To quickly answer the question and save you some trouble, no. No, Yoenis Cespedes is not the National League MVP.
Well, with that out of the way, seems like my work here is done.
Or maybe it isn’t. Cespedes, acquired by the New York Mets at the trade deadline, is in a bit of baseball purgatory when it comes to the postseason awards. He played 102 very fine games with the Detroit Tigers in the American League before coming over to the National League and turning into a red-hot inferno of run producing excellence. In 35 games with the Mets, Cespedes has hit 13 home runs and driven in 34 runs. Those run production totals ride along with a .307/.354/.660 slash line. Overall on the season, Cespedes has hit 31 home runs and knocked in 95. Based on the Fangraphs formula for WAR, Cespedes ranks fifth in all of baseball. Only one National League hitter, Bryce Harper, ranks ahead of him on the leaderboard. Harper is first with 8.3 WAR while Cespedes checks in at 6.6. Cespedes is tied with Joey Votto, and ranks 0.5 WAR better than another NL MVP favorite, Paul Goldschmidt.
The Mets have gone a robust 24-11 since acquiring Cespedes from the Tigers. Their offensive production has picked up across the board thanks to the presence of a legitimate power bat in the heart of the lineup. In this week’s crucial series with the Washington Nationals, Cespedes has already gone 4-for-10 with three doubles, a home run, five RBIs, and three runs. In the same two games, Harper has gone 0-for-8 with two walks and four strikeouts. Cespedes has gotten the best of the consensus MVP when it matters most.
All that being said, no player has ever won a league MVP award when switching leagues midseason. Only five players have ever finished in the top-10 in voting after beginning their season in the opposite league. They are as follows:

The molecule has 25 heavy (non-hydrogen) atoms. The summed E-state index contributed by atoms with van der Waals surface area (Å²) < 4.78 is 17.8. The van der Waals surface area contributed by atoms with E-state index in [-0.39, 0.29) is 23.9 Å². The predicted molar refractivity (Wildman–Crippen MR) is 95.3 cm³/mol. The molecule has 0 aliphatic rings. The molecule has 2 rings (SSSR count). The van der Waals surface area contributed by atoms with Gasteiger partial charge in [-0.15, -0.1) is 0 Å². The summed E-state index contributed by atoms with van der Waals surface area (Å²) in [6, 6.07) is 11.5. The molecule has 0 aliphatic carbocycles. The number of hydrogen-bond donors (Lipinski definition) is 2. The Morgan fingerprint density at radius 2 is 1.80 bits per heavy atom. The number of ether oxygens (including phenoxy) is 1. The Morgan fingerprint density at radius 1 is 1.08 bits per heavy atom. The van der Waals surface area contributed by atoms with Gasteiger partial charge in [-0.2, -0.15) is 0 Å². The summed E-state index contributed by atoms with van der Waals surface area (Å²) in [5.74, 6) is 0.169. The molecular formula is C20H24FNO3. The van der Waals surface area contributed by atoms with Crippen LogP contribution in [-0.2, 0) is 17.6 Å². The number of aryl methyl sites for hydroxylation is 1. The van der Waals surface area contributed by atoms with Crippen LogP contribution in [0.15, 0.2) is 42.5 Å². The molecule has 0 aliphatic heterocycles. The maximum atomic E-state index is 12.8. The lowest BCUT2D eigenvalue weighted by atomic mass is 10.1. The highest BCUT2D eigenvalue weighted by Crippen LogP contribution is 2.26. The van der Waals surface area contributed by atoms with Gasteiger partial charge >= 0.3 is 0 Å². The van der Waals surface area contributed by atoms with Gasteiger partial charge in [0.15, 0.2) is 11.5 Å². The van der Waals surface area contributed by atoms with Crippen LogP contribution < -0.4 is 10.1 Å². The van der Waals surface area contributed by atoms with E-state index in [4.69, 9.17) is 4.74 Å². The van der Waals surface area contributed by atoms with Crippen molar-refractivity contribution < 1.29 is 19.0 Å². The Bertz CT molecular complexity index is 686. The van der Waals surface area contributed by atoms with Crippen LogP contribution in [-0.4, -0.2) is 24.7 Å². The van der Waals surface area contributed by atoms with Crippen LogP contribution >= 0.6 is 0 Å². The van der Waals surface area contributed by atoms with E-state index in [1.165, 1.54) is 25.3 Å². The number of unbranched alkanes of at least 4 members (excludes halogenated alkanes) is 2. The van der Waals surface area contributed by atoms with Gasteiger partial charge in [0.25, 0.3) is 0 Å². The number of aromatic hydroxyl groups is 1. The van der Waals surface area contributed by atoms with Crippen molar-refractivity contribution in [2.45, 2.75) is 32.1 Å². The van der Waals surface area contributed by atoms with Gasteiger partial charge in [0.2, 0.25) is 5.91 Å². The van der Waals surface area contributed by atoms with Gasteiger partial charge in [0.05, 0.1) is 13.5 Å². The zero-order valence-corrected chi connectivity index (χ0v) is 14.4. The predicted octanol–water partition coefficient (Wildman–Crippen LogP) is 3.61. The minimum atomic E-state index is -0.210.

- Manny Ramirez, fourth place in 2008, Boston Red Sox to Los Angeles Dodgers (53 of 153 games in NL)
- CC Sabathia, sixth place in 2008, Cleveland Indians to Milwaukee Brewers (17 of 35 starts in NL)
- Rick Sutcliffe, fourth place in 1984, Cleveland Indians to Chicago Cubs (20 of 35 starts in NL)
- Sal Maglie, second place in 1956, Cleveland Indians to Brooklyn Dodgers (28 of 30 games in NL)
- Hank Borowy, sixth place in 1945, New York Yankees to Chicago Cubs (15 of 33 games in NL)
There are a few interesting things that stand out on the list. For starters, being traded from the Indians to the National League must be one of the luckier things that can happen to a player. Second, it seems much more common for a pitcher to swap leagues and up their level of dominance. Sabathia posted a 3.83 ERA with the Indians in 2008, but a 1.65 ERA after joining the Brewers. Sutcliffe actually had an ERA over 5.00 with the Indians before posting a 2.69 ERA and winning the National League Cy Young for the Cubs. Sutcliffe definitely earned that award, going 16-1 in a time when wins were the number one currency for measuring pitcher dominance. Not having to face all of those pesky designated hitters while getting a crack at a league full of batters unfamiliar with your repertoire does wonders for an ERA.
Cespedes will find himself compared to Ramirez in 2008 when it comes time to vote. While he’s been great for the Mets, Cespedes is nowhere near matching the numbers Ramirez posted in his 53 games in the National League. Ramirez slashed .396/.489/.743 with 17 home runs and 53 RBIs. Cespedes could come close in homers and runs driven in, but if Manny could not win the MVP award with a 1.232 OPS, Cespedes is not going to steal enough votes with his 1.014 number. There is a high likelihood, however, that Cespedes can become the sixth player to finish in the top-10 in MVP voting despite a league change.
There’s nothing stopping the voters from choosing Cespedes on their National League ballots, but he’s got quite an uphill battle. In the end, Harper’s historically good season and Goldschmidt’s equally epic numbers will be just too much for Cespedes to overcome despite how good he has been for the Mets.